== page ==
Buy-to-let landlords are once again under scrutiny, following last week’s decision in the Autumn Statement that letting agent fees will be banned.
Many peers feel that rents will rise as a result of the changes, with landlords looking to raise extra funds to cover their extended outgoings.
An industry peer has suggested many landlords should consider ditching letting agents as a result, particularly those that charge ‘rip-off’ fees.
Simon Lambert, editor of This is Money, observed: ‘Landlords are always ripe for a kicking in some circles, so it should come as no surprise that they were swiftly painted as potential villains in the ban on tenant fees.’
‘The theory on the news that Chancellor Philip Hammond would ban tenant fees in his Autumn Statement was that buy-to-let owners would respond by passing on higher costs through rent rises,’ he continued.
Continuing, Lambert said that buy-to-let landlords have a right to be, ‘as angry as tenants over letting agency fees.’
‘Many landlords pay handsomely for letting and management already and the fees they pay are meant to cover many of the things that some unscrupulous letting agents also charge tenants for. A check with their agent on the level of double-charging going on would leave a landlord as grumpy as their tenant,’ Lambert observed.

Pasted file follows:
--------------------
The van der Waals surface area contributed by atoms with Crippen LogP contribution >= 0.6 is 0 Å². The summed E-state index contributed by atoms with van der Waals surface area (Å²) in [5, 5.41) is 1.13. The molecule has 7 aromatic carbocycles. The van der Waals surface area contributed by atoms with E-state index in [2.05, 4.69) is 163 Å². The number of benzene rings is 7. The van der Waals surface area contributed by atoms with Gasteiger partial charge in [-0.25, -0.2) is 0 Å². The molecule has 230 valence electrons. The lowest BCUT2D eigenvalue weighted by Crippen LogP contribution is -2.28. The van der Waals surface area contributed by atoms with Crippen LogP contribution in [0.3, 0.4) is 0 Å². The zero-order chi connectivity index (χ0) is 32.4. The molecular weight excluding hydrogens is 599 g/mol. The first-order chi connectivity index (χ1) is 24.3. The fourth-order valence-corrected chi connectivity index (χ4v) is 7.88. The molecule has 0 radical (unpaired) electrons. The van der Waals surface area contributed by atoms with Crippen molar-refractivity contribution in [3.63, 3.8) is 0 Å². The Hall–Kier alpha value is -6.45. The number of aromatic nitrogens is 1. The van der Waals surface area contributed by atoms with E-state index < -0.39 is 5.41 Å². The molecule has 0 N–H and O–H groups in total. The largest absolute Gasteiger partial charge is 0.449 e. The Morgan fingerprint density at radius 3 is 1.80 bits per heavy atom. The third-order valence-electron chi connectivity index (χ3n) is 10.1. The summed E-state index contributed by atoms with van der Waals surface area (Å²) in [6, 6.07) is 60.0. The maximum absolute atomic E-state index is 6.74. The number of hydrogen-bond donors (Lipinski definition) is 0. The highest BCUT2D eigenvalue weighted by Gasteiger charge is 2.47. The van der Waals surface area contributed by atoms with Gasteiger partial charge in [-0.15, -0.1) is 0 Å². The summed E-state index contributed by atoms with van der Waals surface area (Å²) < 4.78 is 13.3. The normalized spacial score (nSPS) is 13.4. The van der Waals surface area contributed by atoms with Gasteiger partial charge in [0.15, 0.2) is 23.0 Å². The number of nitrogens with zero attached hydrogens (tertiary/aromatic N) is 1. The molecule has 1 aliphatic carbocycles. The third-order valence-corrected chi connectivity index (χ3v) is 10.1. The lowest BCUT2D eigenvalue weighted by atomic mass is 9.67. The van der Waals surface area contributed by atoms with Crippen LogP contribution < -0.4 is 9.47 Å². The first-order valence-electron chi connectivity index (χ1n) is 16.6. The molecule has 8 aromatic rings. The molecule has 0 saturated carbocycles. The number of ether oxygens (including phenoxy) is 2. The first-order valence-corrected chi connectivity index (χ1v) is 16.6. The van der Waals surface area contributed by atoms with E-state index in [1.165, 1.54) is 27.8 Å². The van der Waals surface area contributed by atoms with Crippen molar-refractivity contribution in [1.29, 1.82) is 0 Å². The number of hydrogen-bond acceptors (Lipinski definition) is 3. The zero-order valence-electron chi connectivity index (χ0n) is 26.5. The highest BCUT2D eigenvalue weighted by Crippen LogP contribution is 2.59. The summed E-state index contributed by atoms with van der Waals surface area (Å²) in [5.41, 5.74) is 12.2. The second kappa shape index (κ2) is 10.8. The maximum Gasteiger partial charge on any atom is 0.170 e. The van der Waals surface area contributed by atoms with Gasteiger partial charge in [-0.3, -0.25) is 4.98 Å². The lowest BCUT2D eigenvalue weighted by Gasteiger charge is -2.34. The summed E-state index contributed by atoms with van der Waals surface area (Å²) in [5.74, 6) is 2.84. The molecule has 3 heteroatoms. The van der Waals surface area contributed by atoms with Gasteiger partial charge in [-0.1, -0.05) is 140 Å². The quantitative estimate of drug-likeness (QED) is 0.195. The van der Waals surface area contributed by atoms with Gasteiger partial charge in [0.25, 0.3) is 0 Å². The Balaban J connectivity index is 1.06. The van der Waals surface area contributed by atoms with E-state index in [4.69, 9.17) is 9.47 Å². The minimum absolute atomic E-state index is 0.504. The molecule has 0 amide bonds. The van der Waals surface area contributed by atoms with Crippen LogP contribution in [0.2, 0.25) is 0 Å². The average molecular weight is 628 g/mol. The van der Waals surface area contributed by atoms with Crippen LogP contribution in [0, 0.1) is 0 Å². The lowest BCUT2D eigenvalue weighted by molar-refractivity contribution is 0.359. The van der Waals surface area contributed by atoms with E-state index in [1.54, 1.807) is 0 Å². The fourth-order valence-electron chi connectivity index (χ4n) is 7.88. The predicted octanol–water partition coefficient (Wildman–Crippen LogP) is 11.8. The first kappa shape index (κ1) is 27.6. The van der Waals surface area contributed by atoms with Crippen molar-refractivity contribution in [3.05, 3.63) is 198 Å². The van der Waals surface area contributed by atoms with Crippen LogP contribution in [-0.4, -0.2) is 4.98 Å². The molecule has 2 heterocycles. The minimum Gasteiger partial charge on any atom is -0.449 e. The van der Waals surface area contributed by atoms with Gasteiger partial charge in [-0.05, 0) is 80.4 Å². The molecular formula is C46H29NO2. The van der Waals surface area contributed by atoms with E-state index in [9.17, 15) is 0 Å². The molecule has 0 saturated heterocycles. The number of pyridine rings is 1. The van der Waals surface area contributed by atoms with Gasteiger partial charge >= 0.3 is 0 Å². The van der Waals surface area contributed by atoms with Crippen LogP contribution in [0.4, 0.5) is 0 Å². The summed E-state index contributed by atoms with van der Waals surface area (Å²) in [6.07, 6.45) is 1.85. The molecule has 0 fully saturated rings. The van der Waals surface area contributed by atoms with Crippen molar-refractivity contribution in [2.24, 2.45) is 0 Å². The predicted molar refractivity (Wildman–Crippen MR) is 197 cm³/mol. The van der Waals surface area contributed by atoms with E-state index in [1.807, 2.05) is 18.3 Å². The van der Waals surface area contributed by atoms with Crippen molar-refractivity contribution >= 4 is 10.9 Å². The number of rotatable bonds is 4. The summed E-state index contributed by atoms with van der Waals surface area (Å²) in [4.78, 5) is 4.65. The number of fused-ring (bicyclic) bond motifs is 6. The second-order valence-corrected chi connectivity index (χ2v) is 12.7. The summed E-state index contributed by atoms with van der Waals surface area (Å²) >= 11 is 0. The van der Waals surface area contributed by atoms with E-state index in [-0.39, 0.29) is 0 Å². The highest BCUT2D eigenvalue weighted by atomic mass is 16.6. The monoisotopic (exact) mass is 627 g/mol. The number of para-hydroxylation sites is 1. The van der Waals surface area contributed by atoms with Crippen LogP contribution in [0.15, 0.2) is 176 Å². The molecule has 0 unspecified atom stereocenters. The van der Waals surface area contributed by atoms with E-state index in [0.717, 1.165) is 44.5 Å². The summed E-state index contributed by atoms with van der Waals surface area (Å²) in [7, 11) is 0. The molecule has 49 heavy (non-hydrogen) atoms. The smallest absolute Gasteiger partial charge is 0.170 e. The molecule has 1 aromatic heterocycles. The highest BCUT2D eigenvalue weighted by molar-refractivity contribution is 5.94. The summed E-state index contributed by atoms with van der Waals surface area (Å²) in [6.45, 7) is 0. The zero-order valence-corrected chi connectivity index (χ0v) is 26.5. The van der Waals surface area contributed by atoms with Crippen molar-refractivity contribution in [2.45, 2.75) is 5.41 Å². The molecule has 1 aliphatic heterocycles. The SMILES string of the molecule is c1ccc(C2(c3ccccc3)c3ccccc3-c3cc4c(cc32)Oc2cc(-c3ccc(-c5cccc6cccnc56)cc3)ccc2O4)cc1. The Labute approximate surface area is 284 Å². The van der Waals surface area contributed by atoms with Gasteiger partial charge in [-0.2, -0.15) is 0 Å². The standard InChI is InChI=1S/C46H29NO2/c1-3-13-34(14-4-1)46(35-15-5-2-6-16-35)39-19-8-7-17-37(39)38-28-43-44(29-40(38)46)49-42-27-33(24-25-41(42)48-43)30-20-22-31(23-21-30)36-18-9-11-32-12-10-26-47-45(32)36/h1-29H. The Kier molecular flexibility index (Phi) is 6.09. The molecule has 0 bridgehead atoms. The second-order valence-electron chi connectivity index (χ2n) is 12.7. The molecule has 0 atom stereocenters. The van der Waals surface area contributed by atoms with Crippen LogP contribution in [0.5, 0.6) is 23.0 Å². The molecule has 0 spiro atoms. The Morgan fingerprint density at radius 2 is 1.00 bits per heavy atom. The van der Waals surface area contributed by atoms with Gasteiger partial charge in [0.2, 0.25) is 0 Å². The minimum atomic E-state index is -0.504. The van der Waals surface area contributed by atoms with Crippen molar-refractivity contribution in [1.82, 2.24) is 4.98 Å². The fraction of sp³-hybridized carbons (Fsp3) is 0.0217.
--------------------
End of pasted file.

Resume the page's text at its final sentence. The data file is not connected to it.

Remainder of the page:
Are landlords set to shun letting agents?
Lack of service
Mr Lambert also highlighted the fact that many landlords are sticking with letting agents who do not deliver a sufficient service.
He said: ‘Ask any long-term landlord and they will tell you that the difficulty is in finding a good letting agent, who takes all the worry of sorting any problems for you off your hands. They will have a network including plumbers, electricians, and handymen or women, who can get things fixed ASAP, do essential maintenance swiftly and at a fair cost and keep your tenants happy.’
‘Happy tenants are the key to buy-to-let success, as unless you are in a hot property area such as London where places rent instantly, its vital to avoid rental voids. Even one month of your property sitting unlet but your mortgage and other bills needing paying, proves expensive. Yet many landlords stick with letting agents who don’t do a great job for them, overcharge them for maintenance, double-charge them and tenants for the same work, and upset tenants with demands for unfair fees.’
Concluding, Lambert told landlords: ‘If your agent can’t explain exactly what the charge is for and justify the cost and why you aren’t already paying for this, leave.’